Marketing 2.0

Three business schools have recently launched initiatives that allow them to connect with students online in ways that are fun and creative, yet still reflect each school’s own personality.
Marketing 2.0

Today’s young, tech-savvy college applicants grew up playing video games and now spend much of their lives online. Any business school that wants to reach them needs to create a strong digital presence, and that means going beyond the typical static Web site. A school needs to offer these prospective students an interactive experience that engages and entertains them, while reinforcing the institution’s brand.

Business schools connect with potential students by taking advantage of this generation’s obsession with technology and social media.

Three business schools have recently launched initiatives that allow them to connect with students online in ways that are fun and creative, yet still reflect each school’s own personality. Playing out over smartphones, Facebook pages, and Web sites, these initiatives have worked both as branding and recruiting strategies. And they look very much like the future of marketing for tomorrow’s business schools.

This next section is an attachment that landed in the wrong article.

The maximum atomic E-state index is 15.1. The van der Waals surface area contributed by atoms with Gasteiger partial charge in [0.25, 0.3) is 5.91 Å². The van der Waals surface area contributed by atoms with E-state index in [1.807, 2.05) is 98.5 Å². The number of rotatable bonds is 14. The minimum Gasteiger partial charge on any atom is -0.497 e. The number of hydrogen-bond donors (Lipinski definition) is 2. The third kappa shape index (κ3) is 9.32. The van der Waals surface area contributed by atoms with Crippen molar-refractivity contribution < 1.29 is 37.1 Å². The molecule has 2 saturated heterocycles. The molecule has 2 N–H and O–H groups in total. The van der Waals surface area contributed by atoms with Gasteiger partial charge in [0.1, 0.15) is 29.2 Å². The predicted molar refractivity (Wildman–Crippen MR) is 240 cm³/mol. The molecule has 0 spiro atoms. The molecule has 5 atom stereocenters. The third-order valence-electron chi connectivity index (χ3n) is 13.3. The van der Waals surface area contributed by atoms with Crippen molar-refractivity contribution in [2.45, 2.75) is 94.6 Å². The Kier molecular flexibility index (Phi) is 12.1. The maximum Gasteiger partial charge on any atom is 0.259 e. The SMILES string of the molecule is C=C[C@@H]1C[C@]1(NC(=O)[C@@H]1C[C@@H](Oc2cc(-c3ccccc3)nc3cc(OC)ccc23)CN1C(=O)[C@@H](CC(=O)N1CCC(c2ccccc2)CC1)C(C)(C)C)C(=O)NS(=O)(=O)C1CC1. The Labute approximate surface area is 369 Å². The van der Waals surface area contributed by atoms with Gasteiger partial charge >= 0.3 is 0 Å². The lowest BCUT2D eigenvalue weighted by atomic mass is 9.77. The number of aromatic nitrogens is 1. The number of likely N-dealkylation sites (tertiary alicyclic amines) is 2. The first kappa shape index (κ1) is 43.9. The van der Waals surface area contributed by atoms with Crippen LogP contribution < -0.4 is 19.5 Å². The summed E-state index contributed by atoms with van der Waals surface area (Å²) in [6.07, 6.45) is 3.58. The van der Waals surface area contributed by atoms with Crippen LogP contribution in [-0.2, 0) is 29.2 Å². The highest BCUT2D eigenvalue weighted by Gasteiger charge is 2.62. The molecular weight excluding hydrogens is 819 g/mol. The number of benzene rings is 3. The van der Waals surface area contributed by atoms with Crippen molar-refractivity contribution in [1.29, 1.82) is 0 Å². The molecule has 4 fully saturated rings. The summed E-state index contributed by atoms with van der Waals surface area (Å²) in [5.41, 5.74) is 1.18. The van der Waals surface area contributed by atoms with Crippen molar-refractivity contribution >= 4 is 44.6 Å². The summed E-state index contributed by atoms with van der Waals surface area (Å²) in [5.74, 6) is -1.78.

The Branding Game

Any marketing campaign needs two essential ingredients: a define message and a way to deliver it to the intended audience. At IMD in Lausanne, Switzerland, those elements were combined in an interactive online contest called “Go Beyond What You Think Is Possible” that ran from October 2010 to February 2011.

Any marketing campaign needs a defined message an a way to deliver it to the intended audience.

Before launching the branding and recruiting initiative, IMD first needed to define the brand it wanted  promote. So it held lengthy discussions with internal and external stakeholders and ultimately identified thee adjectives that described the school’s core values: open, collaborative, and pioneering.